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News / June 30, 2017

News in Brief: Jane Ash Poitras Named to Order of Canada, Remai Modern Announces Opening Date, MacKenzie Art Gallery Receives Anonymous $1.6-Million Gift

This week, a number of artists, including Jane Ash Poitras, were honoured by the Governor General of Canada.
Jane Ash Poitras, <em>Changing Seasons</em>. Courtesy Canada House Gallery. Jane Ash Poitras, Changing Seasons. Courtesy Canada House Gallery.

Our editors’ weekly roundup of Canadian art news.

Today, Governor General of Canada David Johnston announced that a number of artists and arts workers have been appointed to the Order of Canada this year, including Cree artist Jane Ash Poitras, ‘Namgis artist and curator Gloria Cranmer Webster, Montreal gallerist René Blouin, art historian and curator Meredith Chilton and art critic and editor Meeka Walsh. A ceremony for the recipients will be held at a later date.

The Remai Modern in Saskatoon has officially announced an opening date of October 21, 2017. Construction began for the new building, which is designed by the firm KPMB and will replace the former Mendel Art Gallery, in 2013. The gallery will open with a show pulled from the collection, contemporary work and commissions, titled “Field Guide,” which will fill the building. The show doesn’t have a thematic focus, instead aiming to offer “a series of singular positions and coherent groupings of works that introduce Remai Modern’s program philosophy and direction, providing an open framework that invites consideration of a network of issues and questions impacting art and society today.” Read this feature on the gallery in the midst of construction from the Summer 2016 issue of Canadian Art.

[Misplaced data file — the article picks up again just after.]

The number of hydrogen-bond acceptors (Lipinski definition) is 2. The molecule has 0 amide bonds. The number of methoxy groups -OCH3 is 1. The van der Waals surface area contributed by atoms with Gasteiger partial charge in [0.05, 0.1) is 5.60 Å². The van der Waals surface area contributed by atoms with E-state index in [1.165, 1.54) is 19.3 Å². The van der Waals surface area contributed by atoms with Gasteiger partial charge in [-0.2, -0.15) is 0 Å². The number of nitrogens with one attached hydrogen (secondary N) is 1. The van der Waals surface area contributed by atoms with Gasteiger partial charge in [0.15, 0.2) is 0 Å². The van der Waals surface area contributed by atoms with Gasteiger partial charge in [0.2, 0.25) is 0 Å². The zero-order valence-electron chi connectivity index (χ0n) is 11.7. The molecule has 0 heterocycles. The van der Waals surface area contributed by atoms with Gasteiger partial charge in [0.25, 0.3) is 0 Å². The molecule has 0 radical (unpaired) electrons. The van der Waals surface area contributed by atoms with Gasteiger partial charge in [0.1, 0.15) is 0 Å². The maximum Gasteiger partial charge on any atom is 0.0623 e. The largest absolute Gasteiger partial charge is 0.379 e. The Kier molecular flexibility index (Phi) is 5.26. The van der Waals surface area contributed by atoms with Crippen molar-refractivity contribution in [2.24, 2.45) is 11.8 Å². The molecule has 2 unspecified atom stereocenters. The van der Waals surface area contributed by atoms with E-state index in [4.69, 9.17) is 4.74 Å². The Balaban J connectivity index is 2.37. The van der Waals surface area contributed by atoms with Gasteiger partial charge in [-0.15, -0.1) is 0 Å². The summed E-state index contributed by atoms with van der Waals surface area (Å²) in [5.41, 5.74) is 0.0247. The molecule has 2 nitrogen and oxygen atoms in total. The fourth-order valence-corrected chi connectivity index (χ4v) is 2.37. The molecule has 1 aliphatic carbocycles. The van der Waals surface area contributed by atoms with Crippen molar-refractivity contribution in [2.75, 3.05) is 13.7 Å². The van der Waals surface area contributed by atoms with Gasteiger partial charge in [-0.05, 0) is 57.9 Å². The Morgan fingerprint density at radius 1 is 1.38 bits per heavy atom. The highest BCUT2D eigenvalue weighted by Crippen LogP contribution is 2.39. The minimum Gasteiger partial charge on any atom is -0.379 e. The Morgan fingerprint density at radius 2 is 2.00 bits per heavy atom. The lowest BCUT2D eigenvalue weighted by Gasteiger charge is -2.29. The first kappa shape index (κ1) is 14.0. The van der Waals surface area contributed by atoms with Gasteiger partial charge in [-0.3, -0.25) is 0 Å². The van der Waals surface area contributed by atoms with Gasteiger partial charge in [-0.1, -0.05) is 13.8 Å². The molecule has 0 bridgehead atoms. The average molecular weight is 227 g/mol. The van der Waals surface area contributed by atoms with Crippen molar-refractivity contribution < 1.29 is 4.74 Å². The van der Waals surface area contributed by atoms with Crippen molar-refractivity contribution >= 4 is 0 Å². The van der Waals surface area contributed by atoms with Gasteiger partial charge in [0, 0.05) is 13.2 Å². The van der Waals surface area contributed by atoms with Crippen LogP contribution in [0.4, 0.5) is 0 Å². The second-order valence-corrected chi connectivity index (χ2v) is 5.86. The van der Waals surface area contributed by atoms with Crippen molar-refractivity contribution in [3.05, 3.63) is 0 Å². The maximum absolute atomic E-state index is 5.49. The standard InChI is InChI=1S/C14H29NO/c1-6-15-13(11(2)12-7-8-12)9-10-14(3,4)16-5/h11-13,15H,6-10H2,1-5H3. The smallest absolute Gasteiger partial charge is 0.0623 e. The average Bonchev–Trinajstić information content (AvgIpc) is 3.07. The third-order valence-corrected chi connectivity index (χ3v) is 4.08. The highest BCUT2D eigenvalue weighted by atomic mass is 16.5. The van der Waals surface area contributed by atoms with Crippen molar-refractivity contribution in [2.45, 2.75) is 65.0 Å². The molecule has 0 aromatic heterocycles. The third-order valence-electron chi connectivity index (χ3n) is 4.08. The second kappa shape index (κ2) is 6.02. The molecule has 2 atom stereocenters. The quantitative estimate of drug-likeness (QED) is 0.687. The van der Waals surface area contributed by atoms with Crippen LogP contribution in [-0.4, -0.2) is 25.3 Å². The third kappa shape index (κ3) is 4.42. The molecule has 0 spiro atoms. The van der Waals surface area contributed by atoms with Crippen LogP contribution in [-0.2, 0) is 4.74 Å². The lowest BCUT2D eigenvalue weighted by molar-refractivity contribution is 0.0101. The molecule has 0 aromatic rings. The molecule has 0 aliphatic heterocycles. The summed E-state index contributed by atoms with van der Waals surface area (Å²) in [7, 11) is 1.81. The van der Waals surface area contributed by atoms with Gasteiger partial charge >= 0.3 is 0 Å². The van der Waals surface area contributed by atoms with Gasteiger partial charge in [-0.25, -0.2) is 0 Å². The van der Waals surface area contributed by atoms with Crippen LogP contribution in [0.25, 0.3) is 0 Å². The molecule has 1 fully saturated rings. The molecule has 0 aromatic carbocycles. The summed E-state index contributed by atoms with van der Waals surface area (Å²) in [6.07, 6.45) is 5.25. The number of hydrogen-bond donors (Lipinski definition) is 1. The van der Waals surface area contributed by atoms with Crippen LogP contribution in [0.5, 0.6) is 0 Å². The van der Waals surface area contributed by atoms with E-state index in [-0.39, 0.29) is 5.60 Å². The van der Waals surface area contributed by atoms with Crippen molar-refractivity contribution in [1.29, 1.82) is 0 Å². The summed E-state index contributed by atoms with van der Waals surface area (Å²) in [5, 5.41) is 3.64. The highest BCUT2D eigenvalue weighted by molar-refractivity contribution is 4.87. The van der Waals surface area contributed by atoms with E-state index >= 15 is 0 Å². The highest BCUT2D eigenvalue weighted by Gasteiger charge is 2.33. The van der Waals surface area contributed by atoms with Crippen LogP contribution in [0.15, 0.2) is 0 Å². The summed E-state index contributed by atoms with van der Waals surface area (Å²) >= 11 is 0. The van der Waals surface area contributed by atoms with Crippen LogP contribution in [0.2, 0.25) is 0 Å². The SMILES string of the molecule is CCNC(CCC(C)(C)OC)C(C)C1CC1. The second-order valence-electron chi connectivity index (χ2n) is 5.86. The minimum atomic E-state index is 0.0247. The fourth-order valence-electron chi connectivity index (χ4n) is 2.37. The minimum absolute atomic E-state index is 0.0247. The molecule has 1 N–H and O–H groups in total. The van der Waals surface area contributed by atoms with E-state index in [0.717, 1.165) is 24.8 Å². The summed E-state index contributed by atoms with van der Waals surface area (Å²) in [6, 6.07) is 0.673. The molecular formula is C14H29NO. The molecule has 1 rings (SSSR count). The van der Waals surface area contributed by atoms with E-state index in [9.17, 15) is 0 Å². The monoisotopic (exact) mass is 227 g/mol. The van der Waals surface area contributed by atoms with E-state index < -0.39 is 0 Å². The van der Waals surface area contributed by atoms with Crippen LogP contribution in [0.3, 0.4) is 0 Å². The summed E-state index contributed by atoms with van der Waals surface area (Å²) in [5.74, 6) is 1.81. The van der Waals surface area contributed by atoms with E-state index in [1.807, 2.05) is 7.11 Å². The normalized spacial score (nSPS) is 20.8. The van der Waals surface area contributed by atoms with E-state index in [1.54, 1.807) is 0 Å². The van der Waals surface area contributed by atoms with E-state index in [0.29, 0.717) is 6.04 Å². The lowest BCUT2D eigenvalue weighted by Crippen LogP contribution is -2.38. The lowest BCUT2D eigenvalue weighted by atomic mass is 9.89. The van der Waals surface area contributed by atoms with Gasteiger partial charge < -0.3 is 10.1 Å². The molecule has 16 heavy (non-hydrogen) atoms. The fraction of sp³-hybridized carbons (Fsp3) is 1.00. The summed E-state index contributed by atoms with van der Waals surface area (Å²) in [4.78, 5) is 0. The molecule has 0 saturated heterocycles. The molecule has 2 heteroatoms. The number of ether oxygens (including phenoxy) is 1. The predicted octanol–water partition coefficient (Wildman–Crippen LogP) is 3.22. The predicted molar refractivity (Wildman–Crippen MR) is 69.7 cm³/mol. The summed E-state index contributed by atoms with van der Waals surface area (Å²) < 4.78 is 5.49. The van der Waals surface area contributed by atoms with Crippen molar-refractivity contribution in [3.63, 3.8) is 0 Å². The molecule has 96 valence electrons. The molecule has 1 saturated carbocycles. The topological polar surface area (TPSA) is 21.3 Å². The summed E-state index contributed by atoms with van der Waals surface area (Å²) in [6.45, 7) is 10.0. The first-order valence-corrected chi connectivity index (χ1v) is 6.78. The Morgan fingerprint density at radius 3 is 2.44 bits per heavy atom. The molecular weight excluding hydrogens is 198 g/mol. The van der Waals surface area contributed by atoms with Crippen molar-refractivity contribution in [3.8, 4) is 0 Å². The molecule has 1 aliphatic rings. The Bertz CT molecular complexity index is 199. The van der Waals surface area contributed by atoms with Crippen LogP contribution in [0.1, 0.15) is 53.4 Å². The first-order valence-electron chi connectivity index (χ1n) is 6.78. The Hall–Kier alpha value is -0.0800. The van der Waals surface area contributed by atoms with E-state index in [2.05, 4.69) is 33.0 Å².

The MacKenzie Art Gallery announced on Tuesday that an anonymous donor has gifted the gallery $1.6 million through the South Saskatchewan Community Foundation, which acts as “bridge between donors and charities in southern Saskatchewan.” “This donation comes at pivotal moment in time for the Gallery as we explore and reimagine the model of a leading public art gallery in Canada,” said the gallery’s executive director and CEO Anthony Kiendl. “This gift will enable the Gallery to realize a number of plans and initiatives that will set the stage for the transformation of the MacKenzie Art Gallery.”

Yesterday, the Canadian Photography Institute, housed within the National Gallery of Canada, announced the five researchers who will be participating in the institute’s 2017 research fellowship. Art historian Michael Blum, conservation researcher Madalena S. Kozachuk, doctoral art-history student Sophie Guignard, researcher and lecturer Serge Allaire and researcher and senior lecturer Paul-Louis Roubert will be participating this year in the program, which provides full-time residency at the NGC and up to $10,000 per researcher for expenses and allowances.